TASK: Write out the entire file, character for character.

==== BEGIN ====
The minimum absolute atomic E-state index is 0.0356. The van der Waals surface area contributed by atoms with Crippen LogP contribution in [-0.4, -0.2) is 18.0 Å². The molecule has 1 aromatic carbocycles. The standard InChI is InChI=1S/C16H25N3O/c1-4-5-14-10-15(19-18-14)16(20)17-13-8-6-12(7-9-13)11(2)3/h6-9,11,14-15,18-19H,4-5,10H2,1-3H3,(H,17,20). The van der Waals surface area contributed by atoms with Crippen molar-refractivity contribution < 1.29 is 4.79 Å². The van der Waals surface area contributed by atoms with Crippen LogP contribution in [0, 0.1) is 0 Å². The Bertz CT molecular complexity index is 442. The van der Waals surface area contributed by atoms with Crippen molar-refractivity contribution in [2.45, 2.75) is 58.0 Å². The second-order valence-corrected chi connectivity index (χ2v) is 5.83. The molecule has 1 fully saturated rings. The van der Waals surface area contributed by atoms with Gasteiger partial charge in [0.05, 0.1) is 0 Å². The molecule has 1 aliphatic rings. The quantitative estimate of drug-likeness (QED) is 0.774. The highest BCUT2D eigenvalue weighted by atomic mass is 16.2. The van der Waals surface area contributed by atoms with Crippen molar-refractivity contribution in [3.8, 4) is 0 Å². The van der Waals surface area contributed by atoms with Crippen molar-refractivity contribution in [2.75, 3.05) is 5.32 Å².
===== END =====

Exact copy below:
The minimum absolute atomic E-state index is 0.0356. The van der Waals surface area contributed by atoms with Crippen LogP contribution in [-0.4, -0.2) is 18.0 Å². The molecule has 1 aromatic carbocycles. The standard InChI is InChI=1S/C16H25N3O/c1-4-5-14-10-15(19-18-14)16(20)17-13-8-6-12(7-9-13)11(2)3/h6-9,11,14-15,18-19H,4-5,10H2,1-3H3,(H,17,20). The van der Waals surface area contributed by atoms with Crippen molar-refractivity contribution < 1.29 is 4.79 Å². The van der Waals surface area contributed by atoms with Crippen LogP contribution in [0, 0.1) is 0 Å². The Bertz CT molecular complexity index is 442. The van der Waals surface area contributed by atoms with Crippen molar-refractivity contribution in [2.45, 2.75) is 58.0 Å². The second-order valence-corrected chi connectivity index (χ2v) is 5.83. The molecule has 1 fully saturated rings. The van der Waals surface area contributed by atoms with Gasteiger partial charge in [0.05, 0.1) is 0 Å². The molecule has 1 aliphatic rings. The quantitative estimate of drug-likeness (QED) is 0.774. The highest BCUT2D eigenvalue weighted by atomic mass is 16.2. The van der Waals surface area contributed by atoms with Crippen molar-refractivity contribution in [3.8, 4) is 0 Å². The van der Waals surface area contributed by atoms with Crippen molar-refractivity contribution in [2.75, 3.05) is 5.32 Å².